Palestine’s new year’s resolution: unity?

When Hamas celebrated its 25th anniversary in Gaza back in December, several rallies were also authorized and held for the first time in years in the West Bank, sparking (again) rumours about an eventual badly needed Palestinian reconciliation. This type of comments are again all over the media on the occasion of the (first-time since Hamas came to power) holding of another rally, this time a Fatah rally in Gaza, marking the 48th anniversary of the founding of the rival political movement by Arafat, celebrated with a sea of yellow banners, T-shirts and flags (some of them shyly hung on Gazan windows over the last years). The event featured participating members of Hamas, but it was the delegation having crossed the Rafah border crossing that attracted all the attention, mainly composed of Abu Ali (nom de guerre Abdul Aziz Shahen) historical founder of Fatah, Jibril Rajub, member of the Central Committee of the party and Osama Al Kuasmi, spokesman in the West Bank. The motto of the celebrations was “Statehood and victory”, all Palestinian factions were invited and all sent a representative to the event. Nevertheless, it has to be mentioned that Hamas did put some obstacles, refusing the use of Al Katiba, the most representative Square of the city, citing “security reasons”. So, is this really a sign of the politicians’ will to actually get ahead with the reconciliation process, that has stalled so many times in the past? It seems so, after both sides experimented a significant surge of their popularity after the Egypt-brokered ceasefire with Israel (Hamas received all possible support from Fatah leaders) and the recognition of Palestine as an non-member observer state within the UN framework (supported, although mildly, by Hamas), and above all once both sides have realized Palestinians are both disillusioned with the current approach to peace and increasingly aware of the need for unity, renewed strength and a clear blueprint. They all know the thaw must be for real now. Palestinian unity has been achieved at the societal level, what about the political side? The key words authorities in charge of the process should bear in mind are solidarity and willingness.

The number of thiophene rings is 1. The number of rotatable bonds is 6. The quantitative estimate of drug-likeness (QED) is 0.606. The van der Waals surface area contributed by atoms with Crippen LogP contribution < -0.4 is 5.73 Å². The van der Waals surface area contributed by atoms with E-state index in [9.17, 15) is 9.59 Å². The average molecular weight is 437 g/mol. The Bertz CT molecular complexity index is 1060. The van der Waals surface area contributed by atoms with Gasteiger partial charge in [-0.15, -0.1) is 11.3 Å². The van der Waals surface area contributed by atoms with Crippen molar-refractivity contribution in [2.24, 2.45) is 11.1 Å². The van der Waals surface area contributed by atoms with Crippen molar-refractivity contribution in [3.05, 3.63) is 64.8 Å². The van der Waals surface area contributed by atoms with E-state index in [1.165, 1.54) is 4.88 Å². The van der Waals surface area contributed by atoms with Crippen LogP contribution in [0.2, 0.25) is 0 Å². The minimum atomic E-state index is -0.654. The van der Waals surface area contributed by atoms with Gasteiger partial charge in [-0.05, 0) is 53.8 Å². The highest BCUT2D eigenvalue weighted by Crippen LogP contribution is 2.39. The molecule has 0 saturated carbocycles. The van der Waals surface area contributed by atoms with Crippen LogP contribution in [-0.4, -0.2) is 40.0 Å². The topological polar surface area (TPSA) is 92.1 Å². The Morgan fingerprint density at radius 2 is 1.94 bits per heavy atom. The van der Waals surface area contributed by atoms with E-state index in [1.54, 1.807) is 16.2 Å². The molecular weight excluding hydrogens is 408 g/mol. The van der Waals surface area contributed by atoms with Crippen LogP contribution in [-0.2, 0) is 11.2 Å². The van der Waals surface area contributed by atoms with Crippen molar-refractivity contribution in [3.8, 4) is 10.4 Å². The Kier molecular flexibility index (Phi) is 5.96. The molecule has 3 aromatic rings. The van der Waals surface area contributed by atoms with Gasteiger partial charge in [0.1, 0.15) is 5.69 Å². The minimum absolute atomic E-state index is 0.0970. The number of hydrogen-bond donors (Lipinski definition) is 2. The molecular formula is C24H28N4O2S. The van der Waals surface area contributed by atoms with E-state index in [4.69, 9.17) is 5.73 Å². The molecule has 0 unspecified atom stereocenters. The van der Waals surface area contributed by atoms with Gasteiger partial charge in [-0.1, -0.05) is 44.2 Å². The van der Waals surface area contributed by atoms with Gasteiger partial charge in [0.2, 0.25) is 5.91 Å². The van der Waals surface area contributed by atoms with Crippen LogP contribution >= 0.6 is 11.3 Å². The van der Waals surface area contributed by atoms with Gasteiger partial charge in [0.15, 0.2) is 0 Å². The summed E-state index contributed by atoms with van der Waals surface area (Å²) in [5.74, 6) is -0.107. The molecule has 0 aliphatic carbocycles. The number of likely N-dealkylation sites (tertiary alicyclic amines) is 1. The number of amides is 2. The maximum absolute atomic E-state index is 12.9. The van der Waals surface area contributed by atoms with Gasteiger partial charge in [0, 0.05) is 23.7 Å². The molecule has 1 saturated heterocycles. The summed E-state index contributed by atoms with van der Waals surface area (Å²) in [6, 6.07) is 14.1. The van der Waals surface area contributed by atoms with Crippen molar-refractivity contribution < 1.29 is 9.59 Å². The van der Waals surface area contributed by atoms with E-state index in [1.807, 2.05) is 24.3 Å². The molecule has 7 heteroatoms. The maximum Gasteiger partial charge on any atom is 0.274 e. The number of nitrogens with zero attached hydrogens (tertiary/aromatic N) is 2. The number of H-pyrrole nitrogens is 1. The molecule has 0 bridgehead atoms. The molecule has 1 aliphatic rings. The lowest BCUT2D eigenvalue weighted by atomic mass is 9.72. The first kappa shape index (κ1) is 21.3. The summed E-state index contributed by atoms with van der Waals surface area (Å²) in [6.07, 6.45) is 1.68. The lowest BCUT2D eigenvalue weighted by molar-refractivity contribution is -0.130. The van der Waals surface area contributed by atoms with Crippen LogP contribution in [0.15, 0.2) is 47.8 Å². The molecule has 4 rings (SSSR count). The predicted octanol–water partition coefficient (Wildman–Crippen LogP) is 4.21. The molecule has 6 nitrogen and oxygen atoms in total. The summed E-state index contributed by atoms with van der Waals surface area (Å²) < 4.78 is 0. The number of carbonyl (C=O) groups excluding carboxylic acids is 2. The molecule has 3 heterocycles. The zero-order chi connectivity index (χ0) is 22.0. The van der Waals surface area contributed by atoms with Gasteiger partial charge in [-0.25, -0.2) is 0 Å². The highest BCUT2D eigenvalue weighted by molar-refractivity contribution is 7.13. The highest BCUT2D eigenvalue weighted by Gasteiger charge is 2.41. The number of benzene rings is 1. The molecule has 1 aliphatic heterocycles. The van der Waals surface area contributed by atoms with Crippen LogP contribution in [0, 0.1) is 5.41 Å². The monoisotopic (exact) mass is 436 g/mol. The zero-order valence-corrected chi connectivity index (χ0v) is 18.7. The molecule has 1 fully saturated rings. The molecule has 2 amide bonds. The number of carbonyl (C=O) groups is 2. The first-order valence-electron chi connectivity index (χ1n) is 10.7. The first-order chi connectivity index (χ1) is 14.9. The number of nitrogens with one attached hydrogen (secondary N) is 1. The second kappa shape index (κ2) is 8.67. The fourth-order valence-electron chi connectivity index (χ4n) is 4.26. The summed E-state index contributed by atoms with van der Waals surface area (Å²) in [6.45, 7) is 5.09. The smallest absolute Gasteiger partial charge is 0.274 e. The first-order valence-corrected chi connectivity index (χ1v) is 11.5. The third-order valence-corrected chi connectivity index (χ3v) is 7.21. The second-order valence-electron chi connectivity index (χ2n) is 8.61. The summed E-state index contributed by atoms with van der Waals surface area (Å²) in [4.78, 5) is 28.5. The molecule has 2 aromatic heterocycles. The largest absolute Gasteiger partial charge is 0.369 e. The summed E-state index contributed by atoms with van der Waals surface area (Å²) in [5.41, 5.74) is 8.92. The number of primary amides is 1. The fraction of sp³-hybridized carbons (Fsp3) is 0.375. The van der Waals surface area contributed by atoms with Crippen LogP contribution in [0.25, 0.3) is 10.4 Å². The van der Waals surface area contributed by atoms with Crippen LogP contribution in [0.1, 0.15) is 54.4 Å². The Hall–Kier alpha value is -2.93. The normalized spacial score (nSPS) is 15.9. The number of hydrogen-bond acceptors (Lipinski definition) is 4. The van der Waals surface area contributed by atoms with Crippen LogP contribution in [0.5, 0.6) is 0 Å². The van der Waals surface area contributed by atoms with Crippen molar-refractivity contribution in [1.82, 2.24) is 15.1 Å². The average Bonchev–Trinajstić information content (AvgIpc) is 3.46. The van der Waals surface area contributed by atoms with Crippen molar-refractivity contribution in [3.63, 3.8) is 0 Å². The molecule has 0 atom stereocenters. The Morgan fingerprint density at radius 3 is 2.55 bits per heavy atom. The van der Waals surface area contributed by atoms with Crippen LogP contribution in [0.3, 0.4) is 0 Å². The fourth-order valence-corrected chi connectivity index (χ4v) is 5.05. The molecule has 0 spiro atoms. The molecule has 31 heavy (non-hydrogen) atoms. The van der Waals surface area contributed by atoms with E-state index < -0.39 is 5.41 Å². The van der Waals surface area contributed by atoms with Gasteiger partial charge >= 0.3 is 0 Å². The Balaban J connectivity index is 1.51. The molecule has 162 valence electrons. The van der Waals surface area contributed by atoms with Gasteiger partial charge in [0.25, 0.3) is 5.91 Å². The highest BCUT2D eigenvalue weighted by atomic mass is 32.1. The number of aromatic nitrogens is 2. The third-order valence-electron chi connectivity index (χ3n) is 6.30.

Hamas’ PM Ismail Haniya issued an optimistic statement in which he stated that “this act establishes a scenario to end our internal schism (…), we hope to open the road towards reconciliation”. A video of Palestinian Authority  President Mahmoud Abbas on similar terms was played and hailed: “soon we will regain unity and an end to the occupation, raising the Palestinian flag over Al Aqsa and Jerusalem (…). We must all take this opportunity to join forces, hearts and determination to save our capital”. Talks between both sides are supposed to keep going on, but constant clashes and conflicting views on the negotiating process with Israel (Hamas has refused to recognise Israel’s right to exist or accept peace accords between the Fatah-dominated Palestinian Authority and Israel), recognition at the UN or the use of violence (Hamas has refused to renounce violence) arise from time to time, thus hindering the implementation of the reconciliation deal signed in Cairo in 2011. In particular, scheduled unified elections that couldn’t be held last year, principally because Hamas stopped the registration process in Gaza, may be a viable option soon, together with the mutual release of political prisoners. Indeed and according to Reuters, an Egyptian official said Cairo (even though Egypt is nowadays plunged into its own serious internal problems) planned to invite the two factions for talks within two weeks. Palestinian reconciliation is clearly inevitable, and it is only a matter of time, even though there is still much to be done. First of all, unity calls for an actual reformation of the Palestine Liberation Organization, making it capable of embracing views from all Palestinian factions. Hamas should also review and clearly define its (somewhat inconsistent in the past) stance (maybe the election of a new leader is a positive first step?). All in all, they both have a whole year to advance in this winding vital path that will someday end in the creation/full recognition of a full-fledged Palestine so many people have been looking forward to and so many lives have been lost for.

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